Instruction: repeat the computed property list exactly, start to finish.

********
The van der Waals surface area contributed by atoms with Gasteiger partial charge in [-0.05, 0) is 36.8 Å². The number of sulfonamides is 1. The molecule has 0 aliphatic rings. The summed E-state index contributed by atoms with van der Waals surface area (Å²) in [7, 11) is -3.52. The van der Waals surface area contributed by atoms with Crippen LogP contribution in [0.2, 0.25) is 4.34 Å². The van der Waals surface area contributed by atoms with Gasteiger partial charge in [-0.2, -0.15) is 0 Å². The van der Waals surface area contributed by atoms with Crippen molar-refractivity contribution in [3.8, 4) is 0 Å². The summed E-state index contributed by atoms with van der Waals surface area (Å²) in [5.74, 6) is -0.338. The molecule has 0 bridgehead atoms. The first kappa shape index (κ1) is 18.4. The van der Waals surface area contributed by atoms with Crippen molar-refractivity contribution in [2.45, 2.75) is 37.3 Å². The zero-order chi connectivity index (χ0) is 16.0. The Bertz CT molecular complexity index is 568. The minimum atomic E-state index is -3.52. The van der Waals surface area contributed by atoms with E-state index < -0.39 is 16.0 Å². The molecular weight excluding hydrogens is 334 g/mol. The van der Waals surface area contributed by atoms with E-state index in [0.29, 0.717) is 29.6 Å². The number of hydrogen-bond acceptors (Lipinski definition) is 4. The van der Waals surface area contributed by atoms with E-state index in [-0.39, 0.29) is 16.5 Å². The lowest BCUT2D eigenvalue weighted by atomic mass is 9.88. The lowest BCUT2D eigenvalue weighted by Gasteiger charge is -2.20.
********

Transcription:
The van der Waals surface area contributed by atoms with Gasteiger partial charge in [-0.05, 0) is 36.8 Å². The number of sulfonamides is 1. The molecule has 0 aliphatic rings. The summed E-state index contributed by atoms with van der Waals surface area (Å²) in [7, 11) is -3.52. The van der Waals surface area contributed by atoms with Crippen LogP contribution in [0.2, 0.25) is 4.34 Å². The van der Waals surface area contributed by atoms with Gasteiger partial charge in [-0.2, -0.15) is 0 Å². The van der Waals surface area contributed by atoms with Crippen molar-refractivity contribution in [3.8, 4) is 0 Å². The summed E-state index contributed by atoms with van der Waals surface area (Å²) in [5.74, 6) is -0.338. The molecule has 0 bridgehead atoms. The first kappa shape index (κ1) is 18.4. The van der Waals surface area contributed by atoms with Crippen molar-refractivity contribution in [2.45, 2.75) is 37.3 Å². The zero-order chi connectivity index (χ0) is 16.0. The Bertz CT molecular complexity index is 568. The minimum atomic E-state index is -3.52. The van der Waals surface area contributed by atoms with E-state index < -0.39 is 16.0 Å². The molecular weight excluding hydrogens is 334 g/mol. The van der Waals surface area contributed by atoms with E-state index in [0.29, 0.717) is 29.6 Å². The number of hydrogen-bond acceptors (Lipinski definition) is 4. The van der Waals surface area contributed by atoms with E-state index in [-0.39, 0.29) is 16.5 Å². The lowest BCUT2D eigenvalue weighted by atomic mass is 9.88. The lowest BCUT2D eigenvalue weighted by Gasteiger charge is -2.20.